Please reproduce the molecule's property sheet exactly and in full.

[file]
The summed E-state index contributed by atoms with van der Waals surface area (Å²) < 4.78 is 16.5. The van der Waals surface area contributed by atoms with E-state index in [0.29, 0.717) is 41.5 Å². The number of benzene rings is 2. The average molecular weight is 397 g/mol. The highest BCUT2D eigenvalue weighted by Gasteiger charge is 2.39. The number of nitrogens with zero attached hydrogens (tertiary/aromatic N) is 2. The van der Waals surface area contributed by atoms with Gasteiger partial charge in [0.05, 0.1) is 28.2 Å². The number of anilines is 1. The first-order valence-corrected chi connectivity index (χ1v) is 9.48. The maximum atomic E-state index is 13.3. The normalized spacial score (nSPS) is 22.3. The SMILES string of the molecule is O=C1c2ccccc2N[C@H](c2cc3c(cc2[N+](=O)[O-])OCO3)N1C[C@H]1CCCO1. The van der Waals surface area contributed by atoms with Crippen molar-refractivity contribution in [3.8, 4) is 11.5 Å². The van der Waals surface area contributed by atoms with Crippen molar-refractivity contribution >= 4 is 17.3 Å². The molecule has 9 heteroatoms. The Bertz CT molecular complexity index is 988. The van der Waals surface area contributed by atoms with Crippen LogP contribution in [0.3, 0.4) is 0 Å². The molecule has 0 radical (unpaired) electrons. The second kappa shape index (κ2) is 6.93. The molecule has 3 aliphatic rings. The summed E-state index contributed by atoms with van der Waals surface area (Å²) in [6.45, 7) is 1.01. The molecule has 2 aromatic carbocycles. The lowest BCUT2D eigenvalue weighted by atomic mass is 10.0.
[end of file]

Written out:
The summed E-state index contributed by atoms with van der Waals surface area (Å²) < 4.78 is 16.5. The van der Waals surface area contributed by atoms with E-state index in [0.29, 0.717) is 41.5 Å². The number of benzene rings is 2. The average molecular weight is 397 g/mol. The highest BCUT2D eigenvalue weighted by Gasteiger charge is 2.39. The number of nitrogens with zero attached hydrogens (tertiary/aromatic N) is 2. The van der Waals surface area contributed by atoms with Gasteiger partial charge in [0.05, 0.1) is 28.2 Å². The number of anilines is 1. The first-order valence-corrected chi connectivity index (χ1v) is 9.48. The maximum atomic E-state index is 13.3. The normalized spacial score (nSPS) is 22.3. The SMILES string of the molecule is O=C1c2ccccc2N[C@H](c2cc3c(cc2[N+](=O)[O-])OCO3)N1C[C@H]1CCCO1. The van der Waals surface area contributed by atoms with Crippen molar-refractivity contribution in [3.8, 4) is 11.5 Å². The van der Waals surface area contributed by atoms with Crippen molar-refractivity contribution >= 4 is 17.3 Å². The molecule has 9 heteroatoms. The Bertz CT molecular complexity index is 988. The van der Waals surface area contributed by atoms with Crippen LogP contribution in [0.3, 0.4) is 0 Å². The molecule has 0 radical (unpaired) electrons. The second kappa shape index (κ2) is 6.93. The molecule has 3 aliphatic rings. The summed E-state index contributed by atoms with van der Waals surface area (Å²) in [6.45, 7) is 1.01. The molecule has 2 aromatic carbocycles. The lowest BCUT2D eigenvalue weighted by atomic mass is 10.0.